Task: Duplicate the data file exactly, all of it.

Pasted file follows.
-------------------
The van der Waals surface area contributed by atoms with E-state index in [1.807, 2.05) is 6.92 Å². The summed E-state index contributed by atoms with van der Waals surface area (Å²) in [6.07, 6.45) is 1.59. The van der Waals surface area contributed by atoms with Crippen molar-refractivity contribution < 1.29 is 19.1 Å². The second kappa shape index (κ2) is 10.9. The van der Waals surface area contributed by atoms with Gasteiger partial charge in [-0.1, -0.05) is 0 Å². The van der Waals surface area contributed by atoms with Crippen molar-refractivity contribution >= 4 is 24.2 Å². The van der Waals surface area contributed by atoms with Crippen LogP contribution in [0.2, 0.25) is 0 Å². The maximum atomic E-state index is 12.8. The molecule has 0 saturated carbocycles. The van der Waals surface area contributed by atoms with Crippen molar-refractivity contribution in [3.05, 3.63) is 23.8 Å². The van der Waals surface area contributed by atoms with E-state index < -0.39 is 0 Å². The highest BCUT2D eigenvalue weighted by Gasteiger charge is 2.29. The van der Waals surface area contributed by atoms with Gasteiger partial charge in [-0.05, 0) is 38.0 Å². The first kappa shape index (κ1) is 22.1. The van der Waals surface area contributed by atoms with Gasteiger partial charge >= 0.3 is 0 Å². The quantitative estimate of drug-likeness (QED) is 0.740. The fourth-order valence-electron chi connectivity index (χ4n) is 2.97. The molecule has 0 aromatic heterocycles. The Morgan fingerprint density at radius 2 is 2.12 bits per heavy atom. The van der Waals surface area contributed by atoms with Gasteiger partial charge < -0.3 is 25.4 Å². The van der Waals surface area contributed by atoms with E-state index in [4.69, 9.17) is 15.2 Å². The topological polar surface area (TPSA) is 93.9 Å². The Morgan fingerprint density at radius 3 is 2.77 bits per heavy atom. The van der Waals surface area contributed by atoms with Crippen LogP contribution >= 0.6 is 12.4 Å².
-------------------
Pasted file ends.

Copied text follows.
The van der Waals surface area contributed by atoms with E-state index in [1.807, 2.05) is 6.92 Å². The summed E-state index contributed by atoms with van der Waals surface area (Å²) in [6.07, 6.45) is 1.59. The van der Waals surface area contributed by atoms with Crippen molar-refractivity contribution < 1.29 is 19.1 Å². The second kappa shape index (κ2) is 10.9. The van der Waals surface area contributed by atoms with Gasteiger partial charge in [-0.1, -0.05) is 0 Å². The van der Waals surface area contributed by atoms with Crippen molar-refractivity contribution >= 4 is 24.2 Å². The van der Waals surface area contributed by atoms with Crippen LogP contribution in [0.2, 0.25) is 0 Å². The maximum atomic E-state index is 12.8. The molecule has 0 saturated carbocycles. The van der Waals surface area contributed by atoms with Crippen molar-refractivity contribution in [3.05, 3.63) is 23.8 Å². The van der Waals surface area contributed by atoms with E-state index < -0.39 is 0 Å². The highest BCUT2D eigenvalue weighted by Gasteiger charge is 2.29. The van der Waals surface area contributed by atoms with Gasteiger partial charge in [-0.05, 0) is 38.0 Å². The first kappa shape index (κ1) is 22.1. The van der Waals surface area contributed by atoms with Gasteiger partial charge >= 0.3 is 0 Å². The quantitative estimate of drug-likeness (QED) is 0.740. The fourth-order valence-electron chi connectivity index (χ4n) is 2.97. The molecule has 0 aromatic heterocycles. The Morgan fingerprint density at radius 2 is 2.12 bits per heavy atom. The van der Waals surface area contributed by atoms with Gasteiger partial charge < -0.3 is 25.4 Å². The van der Waals surface area contributed by atoms with E-state index in [4.69, 9.17) is 15.2 Å². The topological polar surface area (TPSA) is 93.9 Å². The Morgan fingerprint density at radius 3 is 2.77 bits per heavy atom. The van der Waals surface area contributed by atoms with Crippen LogP contribution >= 0.6 is 12.4 Å².